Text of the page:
Employees less likely to leave and more likely to toe the line.
A study by management consultancy firm AT Kearney has shown that, when managers spend more time in their stores, employees are more likely to conform to company initiatives and less likely to leave.
The study found that employee turnover fell by 10 percent when managers spent more than 75 percent of their time in store. Also, retailers that regularly communicate with store employees about objectives, goals, and store performance, and those that recognise high-performing employees, have lower turnover rates compared to other retailers.
When introducing new initiatives, the study showed that 88 percent of leading retailers run pilot programmes in selected stores for more than half of them, and that these programmes typically only last four weeks. Piloting more programmes allows retailers to focus on implementing “high potential” initiatives. The best-performing retailers concentrate on correct training methods and introduce only one or two new initiatives per quarter.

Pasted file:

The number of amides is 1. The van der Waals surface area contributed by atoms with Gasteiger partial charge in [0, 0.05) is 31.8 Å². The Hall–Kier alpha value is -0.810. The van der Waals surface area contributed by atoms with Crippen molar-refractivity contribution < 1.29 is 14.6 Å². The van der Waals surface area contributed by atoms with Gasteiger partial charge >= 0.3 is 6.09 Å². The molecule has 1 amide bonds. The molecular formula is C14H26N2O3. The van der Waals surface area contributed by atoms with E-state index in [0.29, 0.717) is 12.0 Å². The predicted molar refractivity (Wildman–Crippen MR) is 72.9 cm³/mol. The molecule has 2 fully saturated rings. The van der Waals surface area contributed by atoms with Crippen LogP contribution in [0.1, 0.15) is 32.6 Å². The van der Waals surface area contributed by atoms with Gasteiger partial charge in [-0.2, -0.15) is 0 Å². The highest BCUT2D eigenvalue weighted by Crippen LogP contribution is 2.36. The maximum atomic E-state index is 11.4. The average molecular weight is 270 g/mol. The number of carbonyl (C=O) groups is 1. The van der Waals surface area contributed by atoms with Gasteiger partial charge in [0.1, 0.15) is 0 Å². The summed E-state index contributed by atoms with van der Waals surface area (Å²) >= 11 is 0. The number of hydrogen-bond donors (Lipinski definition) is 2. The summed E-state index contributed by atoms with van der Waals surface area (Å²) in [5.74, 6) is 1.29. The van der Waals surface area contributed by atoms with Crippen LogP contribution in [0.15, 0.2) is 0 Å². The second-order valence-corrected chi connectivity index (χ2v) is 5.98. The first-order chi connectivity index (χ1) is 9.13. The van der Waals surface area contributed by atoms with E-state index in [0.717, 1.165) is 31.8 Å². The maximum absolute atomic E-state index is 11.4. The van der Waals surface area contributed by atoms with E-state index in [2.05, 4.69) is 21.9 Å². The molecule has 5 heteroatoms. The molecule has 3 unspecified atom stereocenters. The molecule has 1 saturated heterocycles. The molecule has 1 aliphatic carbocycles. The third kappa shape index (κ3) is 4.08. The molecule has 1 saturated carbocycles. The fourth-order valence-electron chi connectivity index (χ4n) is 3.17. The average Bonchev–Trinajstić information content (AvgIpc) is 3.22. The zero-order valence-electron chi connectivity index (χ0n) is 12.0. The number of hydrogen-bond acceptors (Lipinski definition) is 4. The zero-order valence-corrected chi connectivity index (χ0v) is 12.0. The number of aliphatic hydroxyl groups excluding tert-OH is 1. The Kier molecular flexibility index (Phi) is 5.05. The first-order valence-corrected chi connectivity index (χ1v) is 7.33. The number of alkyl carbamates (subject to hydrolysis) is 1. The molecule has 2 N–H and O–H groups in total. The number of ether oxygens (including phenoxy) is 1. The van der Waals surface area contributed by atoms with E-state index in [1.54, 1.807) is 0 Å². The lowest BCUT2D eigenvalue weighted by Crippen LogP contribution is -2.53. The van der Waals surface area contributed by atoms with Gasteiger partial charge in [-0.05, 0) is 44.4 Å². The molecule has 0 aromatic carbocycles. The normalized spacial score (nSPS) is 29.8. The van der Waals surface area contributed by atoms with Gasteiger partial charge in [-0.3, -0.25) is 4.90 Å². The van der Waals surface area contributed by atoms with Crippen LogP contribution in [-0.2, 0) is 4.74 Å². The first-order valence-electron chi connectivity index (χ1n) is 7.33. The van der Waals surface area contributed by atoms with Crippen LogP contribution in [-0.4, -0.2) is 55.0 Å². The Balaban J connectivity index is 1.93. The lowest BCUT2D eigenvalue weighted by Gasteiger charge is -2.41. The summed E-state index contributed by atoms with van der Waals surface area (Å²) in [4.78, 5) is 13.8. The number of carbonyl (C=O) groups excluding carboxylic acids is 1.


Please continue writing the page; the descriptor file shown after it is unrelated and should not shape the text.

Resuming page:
The study surveyed 53 leading retailers across a wide variety of sectors – including apparel, electronics, grocery and health and beauty. Retailers from across the world participated.
AT Kearney partner and leader of the study Dean Hillier said: “Store operation issues are always important but, in the unprecedented economic conditions experienced over the last 18 months, these issues become critical.”